Rising to the occasion
Following approval, we’ll make 100 ventilators for stand by in the first week, and gradually build capacity to 2,000 for the worst-case scenario.
A company started by fresh Omani graduates in 2013 has responded to the need of the hour. The startup InnoTech first forayed into developing educational kits for children to learn the basics of electronics. Two weeks ago, however, when hospitals in Oman started running out of stocks and imports from China became scarce, InnoTech began designing masks and face shields using Open-source software.
The company is now making face shields with 3D printers. Approved by the Ministry of Health (MoH), these are being used at The Royal Hospital among other medical and commercial facilities.
The source code of Open-source software are released by copyright holders allowing users the right to study, change and distribute the software to anyone and for any purpose. “But the designs available in Open-source didn’t meet MoH specifications, so we had to design from scratch,” said Othman al Mandhari, founder and CEO of InnoTech.
Once the design for the face shields was approved, InnoTech started 3D printing, now 300 a day at full capacity. “Both masks (the face mask and the face shield) must be used together. Hospitals are running out of transparent masks,” Mandhari informed. While the company can take orders from any business – including private hospitals, pharmacies and restaurants – its priority at this point in time is supplying The Royal Hospital.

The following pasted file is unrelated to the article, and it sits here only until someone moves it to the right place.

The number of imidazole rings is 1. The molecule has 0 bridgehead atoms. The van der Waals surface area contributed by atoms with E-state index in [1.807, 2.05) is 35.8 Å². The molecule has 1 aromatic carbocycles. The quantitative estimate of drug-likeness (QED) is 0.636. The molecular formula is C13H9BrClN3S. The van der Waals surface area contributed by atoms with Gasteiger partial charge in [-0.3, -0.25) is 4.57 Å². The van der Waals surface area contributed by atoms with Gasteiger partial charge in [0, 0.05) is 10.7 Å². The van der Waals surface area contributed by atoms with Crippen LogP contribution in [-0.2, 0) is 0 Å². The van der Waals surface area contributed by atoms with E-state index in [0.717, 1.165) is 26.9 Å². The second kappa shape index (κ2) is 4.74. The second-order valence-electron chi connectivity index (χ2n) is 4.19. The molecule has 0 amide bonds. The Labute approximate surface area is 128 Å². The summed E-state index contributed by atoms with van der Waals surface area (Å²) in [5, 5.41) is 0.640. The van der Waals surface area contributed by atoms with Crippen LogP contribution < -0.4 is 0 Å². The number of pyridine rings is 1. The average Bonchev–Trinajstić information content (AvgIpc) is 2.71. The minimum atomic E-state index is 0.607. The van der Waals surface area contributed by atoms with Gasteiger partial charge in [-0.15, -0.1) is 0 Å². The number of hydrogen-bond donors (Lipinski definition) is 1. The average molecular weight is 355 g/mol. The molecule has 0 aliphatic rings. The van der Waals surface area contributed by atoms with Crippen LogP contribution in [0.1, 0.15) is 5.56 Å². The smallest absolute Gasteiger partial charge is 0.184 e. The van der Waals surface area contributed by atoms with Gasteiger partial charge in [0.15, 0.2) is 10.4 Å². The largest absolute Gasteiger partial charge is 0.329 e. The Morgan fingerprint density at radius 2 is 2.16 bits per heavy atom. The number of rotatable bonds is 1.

The face shields cost RO3.800 a piece but the price can vary depending on the size of the order. “There’s a small difference in design and dimensions between those used by medical professionals and others for regular use,” Mandhari clarified. “The printers cost anything between RO500-RO4,000, depending on size, specifications, printing material used and brand.”
Mandhari claims InnoTech was the first Omani company to venture into 3D printing, eventually turning its focus to spare parts for machines and pipelines for clients in the oil and gas sector and factories. “Now there are other Omani businesses also making use of Open source to offer the facility,” he said.
Being the main supplier in Oman of plastic used for 3D printing, InnoTech has available stock of the raw material needed for the face shields. According to a MoH estimate, it’ll need 5,000 single-use face shields this month, Mandhari said. He estimates the private sector will require another 5,000 of these this month.
InnoTech will also start making ventilators following final test of design on Sunday. Comprising 32 pieces of electronics – including resistors and wires – available locally, Mandhari described making ventilators as ‘a very different ball game’. “Following approval, we’ll make 100 ventilators for stand by in the first week, and gradually build capacity to 2,000 for the worst-case scenario.”
Winner of the Riyada Best Entrepreneur Award Oman 2017, InnoTech has a core team of ten fulltime engineers in Muscat and Sohar. The young company currently also makes electronic parts and is in talks for investments to start metal and concrete 3D printing. “Very soon, we will offer A to Z in 3D printing,” Mandhari said.